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But it was like she knew she was going to die, in certain respects, and had the best last 30 days with him.He was left with that memories that his mom loved him. My mom asked me mom questions.’ She left rehab to go see him.I want the world to know that she had a huge heart and her laughter was contagious. She loved helping people.” —Christina Ponte, 28, Malden, MA | Died October 3, 2016“I want people to know that she was so much more than her addiction.

She was loved and is greatly missed.” —Crystal Ringgold, 27, Stevensville, MD | Died September 14, 2016“Crystal was a good kid.

She’d been shooting heroin since she was 18: a party girl who made drugs look cute on her Insta (Xanax laid out as hearts, swirls of codeine cough syrup on ice), with visible tan lines from the Ugg boots she wore even in the Arizona heat—they were where she stashed her needles and spoon.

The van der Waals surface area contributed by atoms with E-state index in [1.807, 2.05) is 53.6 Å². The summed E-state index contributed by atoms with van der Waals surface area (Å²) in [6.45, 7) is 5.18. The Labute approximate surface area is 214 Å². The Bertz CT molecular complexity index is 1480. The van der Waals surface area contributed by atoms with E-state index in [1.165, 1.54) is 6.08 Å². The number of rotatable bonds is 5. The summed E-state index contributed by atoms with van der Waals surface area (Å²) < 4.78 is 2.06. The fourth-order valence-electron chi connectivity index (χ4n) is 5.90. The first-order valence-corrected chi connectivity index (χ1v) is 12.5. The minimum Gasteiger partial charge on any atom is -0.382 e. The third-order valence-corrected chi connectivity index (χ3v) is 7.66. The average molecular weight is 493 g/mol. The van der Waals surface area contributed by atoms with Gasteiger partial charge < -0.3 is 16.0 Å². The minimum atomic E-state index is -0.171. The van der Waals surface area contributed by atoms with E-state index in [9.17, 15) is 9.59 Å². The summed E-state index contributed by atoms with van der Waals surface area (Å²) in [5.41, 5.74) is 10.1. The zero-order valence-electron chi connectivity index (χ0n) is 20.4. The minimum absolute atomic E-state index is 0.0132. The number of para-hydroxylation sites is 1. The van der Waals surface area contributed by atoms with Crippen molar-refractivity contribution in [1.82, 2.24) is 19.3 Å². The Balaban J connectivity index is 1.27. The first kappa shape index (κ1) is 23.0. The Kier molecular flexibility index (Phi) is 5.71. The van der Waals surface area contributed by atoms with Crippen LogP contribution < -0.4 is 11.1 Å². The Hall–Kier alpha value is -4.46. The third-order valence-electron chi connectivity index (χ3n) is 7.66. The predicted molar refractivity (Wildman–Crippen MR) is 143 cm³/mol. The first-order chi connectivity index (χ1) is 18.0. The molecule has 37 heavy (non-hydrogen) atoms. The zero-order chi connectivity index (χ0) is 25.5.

So after the bathroom incident she OD’d again, once in August and then again in September; it happened for the ninth time in January, when she accidentally did heroin laced with fentanyl—and even that wasn’t a turning point.

By then Chayce was having trouble finding a vein and, if she had to be honest, was tired of her whole life, tired of doing anything to not get “dope sick” (the stomach-turning sweats of withdrawal), tired of spending her days sending naked Snaps to guys for or so she could buy a hit, tired of sneaking into restrooms at Arby’s and Taco Bell and praying they had a mirror because by that point she’d resorted to shooting up in her neck. After landing in the emergency room in January, she walked out of the hospital looking to use, searching for the friend who’d given her the fentanyl-laced drugs. Chayce found his buddy and did more heroin, but the next day he turned up dead too. It’s not that she hadn’t tried—countless times, it seemed—to get sober.

But without insurance she’d had trouble getting into an in-patient program. I don’t wanna ever not feel like I feel right now.” She talks about getting a job and becoming a drug counselor. “I am filled with anxiety every day since she’s been out,” says her mother, Tracie Knittel. But with each overdose, I have had to come to terms with the fact that I might lose my daughter to heroin.